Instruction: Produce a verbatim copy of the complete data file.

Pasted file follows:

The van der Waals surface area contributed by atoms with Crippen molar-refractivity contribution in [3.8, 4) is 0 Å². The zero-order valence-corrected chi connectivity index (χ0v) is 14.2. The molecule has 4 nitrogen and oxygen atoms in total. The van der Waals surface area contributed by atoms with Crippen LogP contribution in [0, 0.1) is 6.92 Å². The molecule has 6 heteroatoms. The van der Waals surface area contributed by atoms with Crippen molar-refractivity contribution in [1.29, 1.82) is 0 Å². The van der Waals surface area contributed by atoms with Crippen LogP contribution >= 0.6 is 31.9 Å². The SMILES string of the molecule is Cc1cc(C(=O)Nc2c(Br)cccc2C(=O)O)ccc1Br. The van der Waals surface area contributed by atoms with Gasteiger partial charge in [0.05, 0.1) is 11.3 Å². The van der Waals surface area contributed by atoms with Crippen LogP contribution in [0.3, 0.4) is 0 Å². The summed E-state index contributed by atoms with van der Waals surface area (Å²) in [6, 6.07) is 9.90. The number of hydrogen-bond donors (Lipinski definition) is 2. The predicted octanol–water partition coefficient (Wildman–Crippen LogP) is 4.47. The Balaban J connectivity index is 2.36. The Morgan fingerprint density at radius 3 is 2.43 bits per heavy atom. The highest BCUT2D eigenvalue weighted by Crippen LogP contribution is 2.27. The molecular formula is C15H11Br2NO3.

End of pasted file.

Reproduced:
The van der Waals surface area contributed by atoms with Crippen molar-refractivity contribution in [3.8, 4) is 0 Å². The zero-order valence-corrected chi connectivity index (χ0v) is 14.2. The molecule has 4 nitrogen and oxygen atoms in total. The van der Waals surface area contributed by atoms with Crippen LogP contribution in [0, 0.1) is 6.92 Å². The molecule has 6 heteroatoms. The van der Waals surface area contributed by atoms with Crippen molar-refractivity contribution in [1.29, 1.82) is 0 Å². The van der Waals surface area contributed by atoms with Crippen LogP contribution >= 0.6 is 31.9 Å². The SMILES string of the molecule is Cc1cc(C(=O)Nc2c(Br)cccc2C(=O)O)ccc1Br. The van der Waals surface area contributed by atoms with Gasteiger partial charge in [0.05, 0.1) is 11.3 Å². The van der Waals surface area contributed by atoms with Crippen LogP contribution in [0.3, 0.4) is 0 Å². The summed E-state index contributed by atoms with van der Waals surface area (Å²) in [6, 6.07) is 9.90. The number of hydrogen-bond donors (Lipinski definition) is 2. The predicted octanol–water partition coefficient (Wildman–Crippen LogP) is 4.47. The Balaban J connectivity index is 2.36. The Morgan fingerprint density at radius 3 is 2.43 bits per heavy atom. The highest BCUT2D eigenvalue weighted by Crippen LogP contribution is 2.27. The molecular formula is C15H11Br2NO3.